From Trocchi to Trainspotting: Scottish Critical Theory since 1960

Synopsis

This book charts the course of Scottish Critical Theory since the 1960s. It provocatively argues that 'French' critical-theoretical ideas have developed in tandem with Scottish writing during this period. Its themes can be read as a breakdown in Scottish Enlightenment thinking after empire - precisely the process which permitted the rise of 'theory'. The book places within a wider theoretical context writers such as Muriel Spark, Edwin Morgan, Ian Hamilton Finlay, James Kelman, Alexander Trocchi, Janice Galloway, Alan Warner and Irvine Welsh, as well as more recent work by Alan Riach and Pat Kane, who can be seen to take the 'post-Enlightenment' narrative forward. In doing so, it draws on the work of the Scottish thinkers John Macmurray and R. D. Laing as well as the continental philosophers Gilles Deleuze and Paul Virilio. Key Features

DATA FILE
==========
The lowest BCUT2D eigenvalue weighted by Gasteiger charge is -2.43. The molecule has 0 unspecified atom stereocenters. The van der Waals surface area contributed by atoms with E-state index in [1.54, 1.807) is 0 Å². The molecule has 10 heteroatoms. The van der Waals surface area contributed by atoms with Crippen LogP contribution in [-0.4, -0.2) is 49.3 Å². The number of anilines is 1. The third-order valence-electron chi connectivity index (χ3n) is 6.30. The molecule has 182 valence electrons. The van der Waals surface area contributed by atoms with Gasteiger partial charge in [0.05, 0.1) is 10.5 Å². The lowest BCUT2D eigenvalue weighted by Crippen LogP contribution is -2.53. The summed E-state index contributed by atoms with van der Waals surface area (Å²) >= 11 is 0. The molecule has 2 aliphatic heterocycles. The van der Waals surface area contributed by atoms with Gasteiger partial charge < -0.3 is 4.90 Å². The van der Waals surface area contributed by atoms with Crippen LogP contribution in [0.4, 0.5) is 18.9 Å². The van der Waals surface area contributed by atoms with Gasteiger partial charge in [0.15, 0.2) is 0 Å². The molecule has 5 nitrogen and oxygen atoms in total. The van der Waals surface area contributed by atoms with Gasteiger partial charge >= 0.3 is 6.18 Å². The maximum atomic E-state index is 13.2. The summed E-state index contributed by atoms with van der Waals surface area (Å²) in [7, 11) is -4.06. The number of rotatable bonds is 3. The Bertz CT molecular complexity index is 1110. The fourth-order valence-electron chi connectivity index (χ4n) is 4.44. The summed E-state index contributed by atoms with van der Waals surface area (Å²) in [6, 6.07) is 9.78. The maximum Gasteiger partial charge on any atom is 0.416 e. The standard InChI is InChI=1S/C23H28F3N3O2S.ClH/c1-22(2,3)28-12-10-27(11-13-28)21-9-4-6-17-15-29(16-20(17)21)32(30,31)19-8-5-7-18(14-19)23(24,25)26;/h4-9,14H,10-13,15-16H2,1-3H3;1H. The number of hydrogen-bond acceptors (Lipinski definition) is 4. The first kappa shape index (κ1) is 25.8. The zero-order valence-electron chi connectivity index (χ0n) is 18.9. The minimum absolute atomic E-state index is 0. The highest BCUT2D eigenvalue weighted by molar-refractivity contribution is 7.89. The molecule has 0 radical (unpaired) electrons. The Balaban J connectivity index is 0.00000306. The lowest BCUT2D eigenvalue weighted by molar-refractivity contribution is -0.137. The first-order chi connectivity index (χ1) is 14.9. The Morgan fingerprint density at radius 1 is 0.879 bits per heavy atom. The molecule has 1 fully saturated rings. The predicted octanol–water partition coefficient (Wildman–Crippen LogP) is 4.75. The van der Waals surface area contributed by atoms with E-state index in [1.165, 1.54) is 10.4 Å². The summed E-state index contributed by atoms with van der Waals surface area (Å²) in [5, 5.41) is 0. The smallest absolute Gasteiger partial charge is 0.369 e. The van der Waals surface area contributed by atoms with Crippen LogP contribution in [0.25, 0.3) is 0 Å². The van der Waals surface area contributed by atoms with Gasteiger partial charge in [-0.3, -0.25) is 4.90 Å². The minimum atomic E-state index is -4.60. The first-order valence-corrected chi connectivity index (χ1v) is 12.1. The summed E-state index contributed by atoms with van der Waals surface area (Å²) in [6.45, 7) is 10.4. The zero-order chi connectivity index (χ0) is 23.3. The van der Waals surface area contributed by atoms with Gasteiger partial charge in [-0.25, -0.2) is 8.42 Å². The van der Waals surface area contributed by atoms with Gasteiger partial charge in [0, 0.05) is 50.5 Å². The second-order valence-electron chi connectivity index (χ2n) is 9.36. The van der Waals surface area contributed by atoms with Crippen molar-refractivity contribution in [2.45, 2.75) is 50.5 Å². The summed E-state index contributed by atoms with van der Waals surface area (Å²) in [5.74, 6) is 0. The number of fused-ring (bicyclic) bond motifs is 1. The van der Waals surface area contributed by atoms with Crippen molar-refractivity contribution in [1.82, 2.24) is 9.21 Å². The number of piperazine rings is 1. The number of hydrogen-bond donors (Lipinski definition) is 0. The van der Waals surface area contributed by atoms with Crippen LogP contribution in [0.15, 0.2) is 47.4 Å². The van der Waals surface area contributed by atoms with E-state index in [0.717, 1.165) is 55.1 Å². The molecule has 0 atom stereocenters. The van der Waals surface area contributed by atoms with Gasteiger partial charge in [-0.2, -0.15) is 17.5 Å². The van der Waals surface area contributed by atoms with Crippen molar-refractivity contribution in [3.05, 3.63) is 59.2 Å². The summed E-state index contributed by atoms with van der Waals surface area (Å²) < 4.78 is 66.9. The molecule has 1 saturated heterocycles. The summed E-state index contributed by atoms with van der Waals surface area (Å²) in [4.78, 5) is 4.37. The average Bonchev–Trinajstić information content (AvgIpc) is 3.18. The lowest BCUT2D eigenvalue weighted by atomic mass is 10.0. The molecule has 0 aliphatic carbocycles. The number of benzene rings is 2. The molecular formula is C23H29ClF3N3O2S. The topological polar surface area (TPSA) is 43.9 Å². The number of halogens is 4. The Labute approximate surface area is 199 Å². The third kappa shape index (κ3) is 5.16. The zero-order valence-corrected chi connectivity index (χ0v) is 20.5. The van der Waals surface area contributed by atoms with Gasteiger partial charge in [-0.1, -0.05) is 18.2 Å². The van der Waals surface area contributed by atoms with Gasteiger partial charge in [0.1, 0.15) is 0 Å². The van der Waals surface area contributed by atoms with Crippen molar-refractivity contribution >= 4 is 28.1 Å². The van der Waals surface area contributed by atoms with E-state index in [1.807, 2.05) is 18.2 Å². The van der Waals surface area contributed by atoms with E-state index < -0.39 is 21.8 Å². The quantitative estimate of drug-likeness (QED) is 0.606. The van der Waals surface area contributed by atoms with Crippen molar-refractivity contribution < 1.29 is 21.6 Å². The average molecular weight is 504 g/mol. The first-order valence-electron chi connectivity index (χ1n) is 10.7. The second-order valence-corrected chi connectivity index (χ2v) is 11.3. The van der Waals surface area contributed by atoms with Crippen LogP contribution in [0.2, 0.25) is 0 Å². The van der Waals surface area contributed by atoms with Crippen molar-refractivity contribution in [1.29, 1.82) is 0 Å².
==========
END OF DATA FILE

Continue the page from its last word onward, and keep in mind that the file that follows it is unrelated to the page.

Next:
• Engaging polemic which connects Scottish literature with critical theory and continental thinking with Scottish philosophy.
• Provides a needed corrective to the 'theory-fear' which has often stopped Scotland looking at its own Enlightenment.
• Offers the first book-length commentary on contemporary Scottish writers, as well as re-positioning more familiar writers such as Muriel Spark and James Kelman.